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July 25, 2014 / compassioninpolitics

Letter about Faith, Power, and Science

I think this is interesting. So to that extent, thank you. Seismic shifts in preaching have occured between the 1980s and the 1990s. The later were more grace filled and far less emphasis on hell [I’m talking about a mention]. I think the 2000’s up till now have seen a similar decline. I can’t remember the last time I heard the word hell in church–and certainly not unpacked in its full rhetorical epicness of Revelation. Consistent with my previous statement I haven’t heard much of Relevation either.

If Jesus is who he says he was–I’m not entirely sure the biopower would matter. Have you seen Contagion? Its about the spread of disease across the US (and presumably the world). Similarly, I feel Christianity convincingly makes the case that we live in a fallen world–that the disease if you will of humans in temptation and sin–and the results of that disease aren’t particularly positive.

Have centralized institutions in the Catholic church abused their power and governed with fear? Probably–Yes. (at least that seems to be the Bishops presumed argument, as I assume thats the faith tradition he has the most experience with) I don’t think you would find that characteristic of churches in middle class modern America (or even outside it).

I’m glad at the end of the video he seems to have a more positive, more hopeful tone. I don’t think what he describes

Ankur we choose what we worship. We worship God or we worship the idols of the physical and the material. So, the idea of control isn’t exactly a helpful one. Control takes place on both sides. For some reason I just want to give my allegiance to the Lord of the Universe rather than Lexus, Louie Vitton, or Lockhead Martin (or any brand for that matter).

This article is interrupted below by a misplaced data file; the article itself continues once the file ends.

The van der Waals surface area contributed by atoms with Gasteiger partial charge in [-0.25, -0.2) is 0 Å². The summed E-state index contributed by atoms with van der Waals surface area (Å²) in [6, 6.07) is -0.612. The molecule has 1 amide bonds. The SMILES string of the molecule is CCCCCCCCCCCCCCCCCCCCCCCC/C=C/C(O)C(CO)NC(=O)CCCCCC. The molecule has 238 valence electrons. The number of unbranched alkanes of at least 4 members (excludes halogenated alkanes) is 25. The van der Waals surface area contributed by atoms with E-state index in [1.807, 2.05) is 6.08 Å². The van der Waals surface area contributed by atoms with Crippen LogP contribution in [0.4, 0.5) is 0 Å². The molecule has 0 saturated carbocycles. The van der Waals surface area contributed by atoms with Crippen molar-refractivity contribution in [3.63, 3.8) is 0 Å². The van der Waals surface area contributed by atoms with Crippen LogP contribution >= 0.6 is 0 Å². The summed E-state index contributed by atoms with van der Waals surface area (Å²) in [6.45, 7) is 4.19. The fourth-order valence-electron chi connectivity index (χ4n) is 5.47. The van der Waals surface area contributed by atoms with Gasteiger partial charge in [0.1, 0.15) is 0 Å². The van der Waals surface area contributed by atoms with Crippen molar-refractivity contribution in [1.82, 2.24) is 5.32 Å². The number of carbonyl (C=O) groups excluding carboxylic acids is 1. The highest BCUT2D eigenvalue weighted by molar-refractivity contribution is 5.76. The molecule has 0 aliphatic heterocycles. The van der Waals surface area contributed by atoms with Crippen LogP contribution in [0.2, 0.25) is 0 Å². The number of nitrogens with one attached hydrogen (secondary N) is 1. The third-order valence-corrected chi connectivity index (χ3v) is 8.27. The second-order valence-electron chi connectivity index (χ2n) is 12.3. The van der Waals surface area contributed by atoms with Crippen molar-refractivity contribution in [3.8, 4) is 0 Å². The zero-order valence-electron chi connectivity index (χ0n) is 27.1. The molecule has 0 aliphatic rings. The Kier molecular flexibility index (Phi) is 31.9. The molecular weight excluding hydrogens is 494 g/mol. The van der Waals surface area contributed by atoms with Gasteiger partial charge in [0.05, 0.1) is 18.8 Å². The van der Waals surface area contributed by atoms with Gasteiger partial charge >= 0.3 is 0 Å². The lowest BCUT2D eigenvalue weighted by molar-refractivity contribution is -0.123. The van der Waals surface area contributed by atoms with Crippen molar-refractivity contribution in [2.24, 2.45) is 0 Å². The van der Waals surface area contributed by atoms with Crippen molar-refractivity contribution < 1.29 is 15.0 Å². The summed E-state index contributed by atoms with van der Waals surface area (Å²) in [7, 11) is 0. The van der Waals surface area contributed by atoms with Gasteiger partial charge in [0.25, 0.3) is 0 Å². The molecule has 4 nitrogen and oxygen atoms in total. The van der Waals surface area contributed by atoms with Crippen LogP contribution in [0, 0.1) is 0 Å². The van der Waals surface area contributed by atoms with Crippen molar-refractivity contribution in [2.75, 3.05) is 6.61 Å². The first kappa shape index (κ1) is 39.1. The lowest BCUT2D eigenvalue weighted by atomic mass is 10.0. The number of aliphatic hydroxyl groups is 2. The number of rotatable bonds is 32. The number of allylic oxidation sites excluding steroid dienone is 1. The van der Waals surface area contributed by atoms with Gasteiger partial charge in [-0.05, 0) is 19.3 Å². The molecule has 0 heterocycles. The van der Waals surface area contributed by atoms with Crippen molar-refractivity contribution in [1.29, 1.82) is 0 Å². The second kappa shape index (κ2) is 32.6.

Family and deep relationships are just 100x more important.

We Americans have a love of raging against the machine–to fight injustice and in appropriate power grabs. I’m not sure how overgeneralizing about the power of the church is helpful (in the institutional abuse sense).

And institutions themselves are not without challenges. But the only ethics–the only ethics founded on overturning everything that power is fundamentally about is the faith of the man from Galilee. No other faith-leader took servant leadership so seriously–none washed the feet (metaphorically or literally).

Also, I think to fully think about this issue you have to know the Bible’s stance–particularly the New Testament–on these issues:


Scientists talk about the importance of experiments–but its kind of difficult to talk about spirituality as an experience without actually experiencing it. Sure, each line of faith has some fun quirks and traditions that to outsiders might be strange to the outside viewer (but so do most communities and families). But genuine and heart-felt examination requires something different: it requires getting to know people who take the Sermon on the Mouth seriously–who take it as marching orders for the way they live their daily lives.

Breathe that in….and ruminate on it…

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